Wednesday, 25 September 2013
Ceisteanna - Questions - Priority Questions
Personal Insolvency Practitioners
1. To ask the Minister for Justice and Equality the number of personal insolvency practitioners; the ethical guidelines laid down by the service for PIPS; the payment procedures for PIPs that have been appointed by the Insolvency Service of Ireland; and if he will make a statement on the matter. [39932/13]
I am advised by the Insolvency Service of Ireland, ISI that as at 23 September 2013, there are 47 personal insolvency practitioners, or PIPs, authorised as well as eight Money Advice & Budgeting Service companies, representing 28 individuals, authorised to act as approved intermediaries. I understand the ISI is processing a large number of practitioner applications and the number of authorised PIPs and approved intermediaries is expected to increase in the coming weeks.
Practitioners are expected to meet a number of standards, including fitness and probity. The fitness and probity requirements are set out in the Personal Insolvency Act 2012 (Authorisation and Supervision of Personal Insolvency Practitioners) Regulations 2013, SI 209 of 2013. These regulations set out the qualification criteria, authorisation requirements and regulatory standards which must be met for an individual to be authorised by the ISI to carry on the practice of a PIP.
The ISI charges an application fee of €1,500 for persons wishing to become authorised as such practitioners. In so far as practitioner fees associated with the development of debt settlement arrangements and personal insolvency arrangements are concerned, the ISI does not prescribe practitioner fees. These fees will be negotiated with an individual debtor by the personal insolvency practitioner in advance of a case proceeding, and will be deducted from the amount of money an individual creditor is calculated as having available to pay his or her creditors during the term of the arrangement.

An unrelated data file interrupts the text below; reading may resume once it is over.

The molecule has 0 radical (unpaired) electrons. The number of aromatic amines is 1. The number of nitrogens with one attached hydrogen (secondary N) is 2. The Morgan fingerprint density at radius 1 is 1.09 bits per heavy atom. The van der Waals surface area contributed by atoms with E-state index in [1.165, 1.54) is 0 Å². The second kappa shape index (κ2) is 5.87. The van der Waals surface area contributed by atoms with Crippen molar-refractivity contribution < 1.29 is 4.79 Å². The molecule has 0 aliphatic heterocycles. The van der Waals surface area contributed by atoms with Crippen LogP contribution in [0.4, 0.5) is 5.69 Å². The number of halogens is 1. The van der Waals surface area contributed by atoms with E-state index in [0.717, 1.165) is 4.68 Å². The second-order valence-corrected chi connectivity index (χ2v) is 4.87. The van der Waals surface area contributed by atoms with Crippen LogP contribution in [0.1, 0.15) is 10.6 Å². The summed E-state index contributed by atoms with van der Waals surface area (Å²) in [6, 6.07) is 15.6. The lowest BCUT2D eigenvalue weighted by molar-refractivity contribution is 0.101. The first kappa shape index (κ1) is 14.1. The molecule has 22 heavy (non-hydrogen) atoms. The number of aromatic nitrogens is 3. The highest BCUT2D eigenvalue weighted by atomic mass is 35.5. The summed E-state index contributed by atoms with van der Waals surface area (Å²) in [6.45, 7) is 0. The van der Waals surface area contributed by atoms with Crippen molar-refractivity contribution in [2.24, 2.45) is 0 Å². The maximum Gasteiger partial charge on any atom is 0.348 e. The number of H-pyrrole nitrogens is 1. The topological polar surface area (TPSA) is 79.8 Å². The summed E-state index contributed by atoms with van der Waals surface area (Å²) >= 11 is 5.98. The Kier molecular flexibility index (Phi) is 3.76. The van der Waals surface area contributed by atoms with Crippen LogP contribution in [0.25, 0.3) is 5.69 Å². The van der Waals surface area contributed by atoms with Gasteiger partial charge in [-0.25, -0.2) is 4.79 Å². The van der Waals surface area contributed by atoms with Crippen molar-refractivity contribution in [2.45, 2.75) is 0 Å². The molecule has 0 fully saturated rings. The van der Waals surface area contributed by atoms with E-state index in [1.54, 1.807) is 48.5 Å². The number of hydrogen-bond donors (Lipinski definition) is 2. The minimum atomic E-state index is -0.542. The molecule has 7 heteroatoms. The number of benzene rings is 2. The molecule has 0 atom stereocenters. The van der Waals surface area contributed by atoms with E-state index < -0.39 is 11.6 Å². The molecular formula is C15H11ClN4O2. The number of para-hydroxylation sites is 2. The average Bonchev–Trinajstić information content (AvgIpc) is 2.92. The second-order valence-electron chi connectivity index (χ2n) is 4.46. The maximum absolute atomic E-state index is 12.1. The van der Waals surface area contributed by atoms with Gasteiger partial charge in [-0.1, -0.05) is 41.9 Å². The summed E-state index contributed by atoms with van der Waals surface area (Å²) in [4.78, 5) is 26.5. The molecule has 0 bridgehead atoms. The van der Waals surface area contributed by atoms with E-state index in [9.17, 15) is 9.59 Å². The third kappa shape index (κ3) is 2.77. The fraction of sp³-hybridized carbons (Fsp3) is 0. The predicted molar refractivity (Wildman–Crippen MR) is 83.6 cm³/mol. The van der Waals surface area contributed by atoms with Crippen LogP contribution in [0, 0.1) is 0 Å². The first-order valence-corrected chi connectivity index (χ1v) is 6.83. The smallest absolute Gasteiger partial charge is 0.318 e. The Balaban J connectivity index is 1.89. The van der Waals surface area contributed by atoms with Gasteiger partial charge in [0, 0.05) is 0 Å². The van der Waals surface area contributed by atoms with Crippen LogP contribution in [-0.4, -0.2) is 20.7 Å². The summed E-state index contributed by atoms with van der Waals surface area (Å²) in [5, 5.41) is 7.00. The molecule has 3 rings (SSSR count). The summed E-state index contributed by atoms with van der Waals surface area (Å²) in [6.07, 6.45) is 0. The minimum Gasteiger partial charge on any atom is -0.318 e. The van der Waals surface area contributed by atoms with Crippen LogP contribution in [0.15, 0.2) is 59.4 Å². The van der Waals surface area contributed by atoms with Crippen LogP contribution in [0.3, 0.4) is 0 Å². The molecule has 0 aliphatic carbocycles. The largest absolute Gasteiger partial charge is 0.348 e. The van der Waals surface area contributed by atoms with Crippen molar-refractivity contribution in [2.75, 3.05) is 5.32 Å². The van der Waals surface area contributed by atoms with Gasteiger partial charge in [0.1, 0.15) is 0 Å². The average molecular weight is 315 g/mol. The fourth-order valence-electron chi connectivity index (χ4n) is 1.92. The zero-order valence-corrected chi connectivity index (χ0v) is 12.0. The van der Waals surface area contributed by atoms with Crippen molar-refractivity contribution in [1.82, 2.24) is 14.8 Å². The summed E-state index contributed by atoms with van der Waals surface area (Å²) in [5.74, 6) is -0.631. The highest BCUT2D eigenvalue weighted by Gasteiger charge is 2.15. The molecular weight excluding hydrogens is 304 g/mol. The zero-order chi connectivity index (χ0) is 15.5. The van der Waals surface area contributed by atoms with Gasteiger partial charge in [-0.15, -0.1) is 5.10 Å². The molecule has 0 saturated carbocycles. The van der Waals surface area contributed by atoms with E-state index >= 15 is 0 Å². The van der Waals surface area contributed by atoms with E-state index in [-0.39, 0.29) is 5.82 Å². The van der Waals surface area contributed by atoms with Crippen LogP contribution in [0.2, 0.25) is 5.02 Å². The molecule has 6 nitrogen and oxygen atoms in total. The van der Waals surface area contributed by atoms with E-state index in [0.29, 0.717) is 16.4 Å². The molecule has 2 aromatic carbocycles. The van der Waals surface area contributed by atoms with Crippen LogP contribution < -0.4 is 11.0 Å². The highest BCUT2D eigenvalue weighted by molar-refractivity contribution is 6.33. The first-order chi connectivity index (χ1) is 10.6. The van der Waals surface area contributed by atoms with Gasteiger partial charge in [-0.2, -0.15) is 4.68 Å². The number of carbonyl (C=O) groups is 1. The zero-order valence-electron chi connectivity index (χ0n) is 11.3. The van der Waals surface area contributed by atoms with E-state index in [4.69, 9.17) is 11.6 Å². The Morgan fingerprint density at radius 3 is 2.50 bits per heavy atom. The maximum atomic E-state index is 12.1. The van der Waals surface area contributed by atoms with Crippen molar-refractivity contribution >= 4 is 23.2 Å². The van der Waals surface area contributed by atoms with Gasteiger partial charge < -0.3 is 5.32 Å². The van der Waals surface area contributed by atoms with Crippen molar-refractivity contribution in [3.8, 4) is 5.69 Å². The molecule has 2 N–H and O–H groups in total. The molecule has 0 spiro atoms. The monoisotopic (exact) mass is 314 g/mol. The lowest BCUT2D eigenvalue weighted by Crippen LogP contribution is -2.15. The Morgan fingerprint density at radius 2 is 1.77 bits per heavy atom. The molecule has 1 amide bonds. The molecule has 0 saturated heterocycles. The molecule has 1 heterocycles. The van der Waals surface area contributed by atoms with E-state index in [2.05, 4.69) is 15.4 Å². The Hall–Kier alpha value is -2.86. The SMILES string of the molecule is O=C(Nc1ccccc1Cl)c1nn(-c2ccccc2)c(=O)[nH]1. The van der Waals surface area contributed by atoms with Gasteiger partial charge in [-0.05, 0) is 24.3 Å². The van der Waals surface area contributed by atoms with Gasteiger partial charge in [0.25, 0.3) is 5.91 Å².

I thank the Minister for his response. The first issue is that of cost. Will the Minister and his Department keep the cost of these operators under scrutiny? An Irish Independent survey indicated that the PIPs might charge anything from €5,000 to €20,000 to families suffering severe financial difficulties during the five to seven year period of their debt. We hope this regime will be successful, in the interests of the many hard-pressed families it is to serve. However, it got off to a somewhat shaky start earlier this month. We heard one PIP claiming that hospital consultants and solicitors, for example, would need bigger houses than other individuals. What sort of criteria has the Minister in place to ensure the performance of these professionals is monitored and reflects the type of model the Minister and his Department put before the House when this legislation was introduced?
In the first place, the Personal Insolvency Service has a regulatory function in respect of personal insolvency practitioners and I expect it to carry out that regulatory function properly. As to the Deputy's question, I do not wish to talk about individuals in this House as that is not appropriate. However, there is nothing in the legislation which suggests or provides for any different treatment of individuals in financial difficulties who require the service of a PIP in regard to the nature of the professions in which they may be engaged or the work they undertake. I found the matter that was reported in the newspapers somewhat extraordinary because what was said was completely at variance with the express provisions of the legislation.